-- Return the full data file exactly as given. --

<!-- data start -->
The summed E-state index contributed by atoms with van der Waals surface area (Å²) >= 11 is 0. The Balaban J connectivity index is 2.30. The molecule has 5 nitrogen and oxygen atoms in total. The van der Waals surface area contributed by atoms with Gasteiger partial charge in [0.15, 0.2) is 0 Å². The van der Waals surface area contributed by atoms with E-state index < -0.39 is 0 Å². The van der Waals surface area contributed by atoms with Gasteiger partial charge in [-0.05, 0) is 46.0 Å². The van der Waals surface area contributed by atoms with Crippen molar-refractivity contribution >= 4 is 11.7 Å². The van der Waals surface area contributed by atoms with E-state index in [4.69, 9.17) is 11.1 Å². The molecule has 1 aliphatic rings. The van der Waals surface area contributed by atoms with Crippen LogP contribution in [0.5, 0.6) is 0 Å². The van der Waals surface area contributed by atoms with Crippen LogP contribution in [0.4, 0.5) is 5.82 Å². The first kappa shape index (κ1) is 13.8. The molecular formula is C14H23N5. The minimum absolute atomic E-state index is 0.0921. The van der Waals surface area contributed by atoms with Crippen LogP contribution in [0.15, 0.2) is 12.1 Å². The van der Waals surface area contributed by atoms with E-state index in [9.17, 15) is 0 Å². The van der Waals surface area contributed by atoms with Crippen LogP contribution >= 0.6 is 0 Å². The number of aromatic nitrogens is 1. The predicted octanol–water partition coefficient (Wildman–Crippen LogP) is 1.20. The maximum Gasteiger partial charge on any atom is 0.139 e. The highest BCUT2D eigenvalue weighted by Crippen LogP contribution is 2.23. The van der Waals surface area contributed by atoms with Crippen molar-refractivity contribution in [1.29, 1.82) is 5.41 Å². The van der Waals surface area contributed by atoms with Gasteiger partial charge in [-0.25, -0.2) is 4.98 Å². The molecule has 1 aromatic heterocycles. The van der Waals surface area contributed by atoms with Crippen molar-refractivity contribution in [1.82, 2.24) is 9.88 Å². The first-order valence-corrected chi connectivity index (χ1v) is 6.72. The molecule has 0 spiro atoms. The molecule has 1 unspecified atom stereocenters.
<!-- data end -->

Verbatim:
The summed E-state index contributed by atoms with van der Waals surface area (Å²) >= 11 is 0. The Balaban J connectivity index is 2.30. The molecule has 5 nitrogen and oxygen atoms in total. The van der Waals surface area contributed by atoms with Gasteiger partial charge in [0.15, 0.2) is 0 Å². The van der Waals surface area contributed by atoms with E-state index < -0.39 is 0 Å². The van der Waals surface area contributed by atoms with Gasteiger partial charge in [-0.05, 0) is 46.0 Å². The van der Waals surface area contributed by atoms with Crippen molar-refractivity contribution >= 4 is 11.7 Å². The van der Waals surface area contributed by atoms with E-state index in [4.69, 9.17) is 11.1 Å². The molecule has 1 aliphatic rings. The van der Waals surface area contributed by atoms with Crippen LogP contribution in [0.5, 0.6) is 0 Å². The van der Waals surface area contributed by atoms with Crippen LogP contribution in [0.4, 0.5) is 5.82 Å². The first kappa shape index (κ1) is 13.8. The molecular formula is C14H23N5. The minimum absolute atomic E-state index is 0.0921. The van der Waals surface area contributed by atoms with Crippen LogP contribution in [0.15, 0.2) is 12.1 Å². The van der Waals surface area contributed by atoms with E-state index in [9.17, 15) is 0 Å². The van der Waals surface area contributed by atoms with Crippen LogP contribution >= 0.6 is 0 Å². The number of aromatic nitrogens is 1. The predicted octanol–water partition coefficient (Wildman–Crippen LogP) is 1.20. The maximum Gasteiger partial charge on any atom is 0.139 e. The highest BCUT2D eigenvalue weighted by Crippen LogP contribution is 2.23. The van der Waals surface area contributed by atoms with Crippen molar-refractivity contribution in [1.29, 1.82) is 5.41 Å². The van der Waals surface area contributed by atoms with Gasteiger partial charge in [-0.25, -0.2) is 4.98 Å². The molecule has 1 aromatic heterocycles. The van der Waals surface area contributed by atoms with Crippen molar-refractivity contribution in [1.82, 2.24) is 9.88 Å². The first-order valence-corrected chi connectivity index (χ1v) is 6.72. The molecule has 0 spiro atoms. The molecule has 1 unspecified atom stereocenters.